Now, although a certain reason of the divine will can be assigned, it does not follow that anything is the cause of the divine will.
 For to the will the cause of its willing is the end. But the end of the divine will is its goodness. Hence, it is the cause of God’s willing, just as it is also His act of will.
 As to the other objects willed by God, none is the cause of willing for God. But one of them is the cause for the other to have an order to the divine goodness. And thus God is understood to will one of them for the sake of another.
 It is nevertheless manifest that no discursiveness is to be posited in the divine will. For where there is one act that is no discursiveness, as was shown above in connection with the intellect. But by means of one act God wills His goodness and all other things, since His action is His essence.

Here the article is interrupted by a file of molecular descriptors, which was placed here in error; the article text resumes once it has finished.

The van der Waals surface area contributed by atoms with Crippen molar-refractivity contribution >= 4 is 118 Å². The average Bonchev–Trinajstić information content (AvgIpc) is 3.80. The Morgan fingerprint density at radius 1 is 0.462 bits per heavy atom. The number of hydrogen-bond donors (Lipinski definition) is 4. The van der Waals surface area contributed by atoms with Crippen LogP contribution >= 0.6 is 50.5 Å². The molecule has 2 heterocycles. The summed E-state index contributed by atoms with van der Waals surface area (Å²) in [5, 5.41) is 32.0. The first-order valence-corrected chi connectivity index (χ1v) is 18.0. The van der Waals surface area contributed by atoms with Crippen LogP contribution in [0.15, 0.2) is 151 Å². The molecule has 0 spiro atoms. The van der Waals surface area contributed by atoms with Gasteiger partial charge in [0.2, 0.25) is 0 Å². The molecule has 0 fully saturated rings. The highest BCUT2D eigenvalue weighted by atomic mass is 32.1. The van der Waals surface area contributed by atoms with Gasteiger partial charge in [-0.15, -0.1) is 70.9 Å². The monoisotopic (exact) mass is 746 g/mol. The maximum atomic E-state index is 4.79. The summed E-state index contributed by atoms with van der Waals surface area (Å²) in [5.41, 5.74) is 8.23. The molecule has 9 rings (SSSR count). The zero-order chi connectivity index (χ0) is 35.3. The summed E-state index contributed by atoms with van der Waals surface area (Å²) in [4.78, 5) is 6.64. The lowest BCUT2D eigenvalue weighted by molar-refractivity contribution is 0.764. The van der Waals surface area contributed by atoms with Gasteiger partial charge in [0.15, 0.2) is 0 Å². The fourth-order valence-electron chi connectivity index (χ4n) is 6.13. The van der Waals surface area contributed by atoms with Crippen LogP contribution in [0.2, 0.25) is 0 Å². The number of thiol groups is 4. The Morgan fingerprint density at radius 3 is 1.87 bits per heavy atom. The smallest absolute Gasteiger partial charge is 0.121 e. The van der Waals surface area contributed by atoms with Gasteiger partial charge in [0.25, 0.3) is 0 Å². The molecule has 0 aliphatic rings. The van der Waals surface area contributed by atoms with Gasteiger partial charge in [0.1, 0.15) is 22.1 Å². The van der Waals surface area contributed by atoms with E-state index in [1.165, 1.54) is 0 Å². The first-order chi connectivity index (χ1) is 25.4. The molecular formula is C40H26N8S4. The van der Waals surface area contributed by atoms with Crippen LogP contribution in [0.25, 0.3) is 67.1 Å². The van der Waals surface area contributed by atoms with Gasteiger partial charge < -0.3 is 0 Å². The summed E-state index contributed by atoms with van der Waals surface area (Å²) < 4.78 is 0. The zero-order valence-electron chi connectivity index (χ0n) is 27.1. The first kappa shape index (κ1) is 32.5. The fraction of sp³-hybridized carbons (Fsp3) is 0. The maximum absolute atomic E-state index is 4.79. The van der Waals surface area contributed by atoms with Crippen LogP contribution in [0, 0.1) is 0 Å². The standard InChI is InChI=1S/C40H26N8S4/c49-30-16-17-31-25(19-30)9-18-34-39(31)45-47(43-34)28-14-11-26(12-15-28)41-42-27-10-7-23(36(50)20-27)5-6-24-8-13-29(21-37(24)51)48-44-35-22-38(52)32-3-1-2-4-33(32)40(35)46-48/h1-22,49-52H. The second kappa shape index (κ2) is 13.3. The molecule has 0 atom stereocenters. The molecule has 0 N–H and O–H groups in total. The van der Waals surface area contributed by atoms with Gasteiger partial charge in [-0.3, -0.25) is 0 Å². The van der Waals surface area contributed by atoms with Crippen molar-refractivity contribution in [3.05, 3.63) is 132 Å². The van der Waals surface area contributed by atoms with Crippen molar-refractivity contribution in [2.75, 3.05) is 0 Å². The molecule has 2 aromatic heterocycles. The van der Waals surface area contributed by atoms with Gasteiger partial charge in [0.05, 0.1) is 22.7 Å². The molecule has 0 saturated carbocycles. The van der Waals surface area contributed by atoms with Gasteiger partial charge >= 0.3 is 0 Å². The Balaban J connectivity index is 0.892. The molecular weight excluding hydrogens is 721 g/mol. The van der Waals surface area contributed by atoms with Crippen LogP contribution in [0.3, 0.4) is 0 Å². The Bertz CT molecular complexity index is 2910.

Through the foregoing is set aside the error of certain persons who said that all things proceed from God according to His simple will, which means that we are not to give an explanation of anything except that God wills it.
 This view is likewise opposed to Sacred Scripture, which proclaims that God made all things according to the order of His wisdom, as is said in the Psalm (103:24): “You made all things in wisdom.” And in Sirach (1:10) it is said that God “poured” His wisdom “out upon all His works.”
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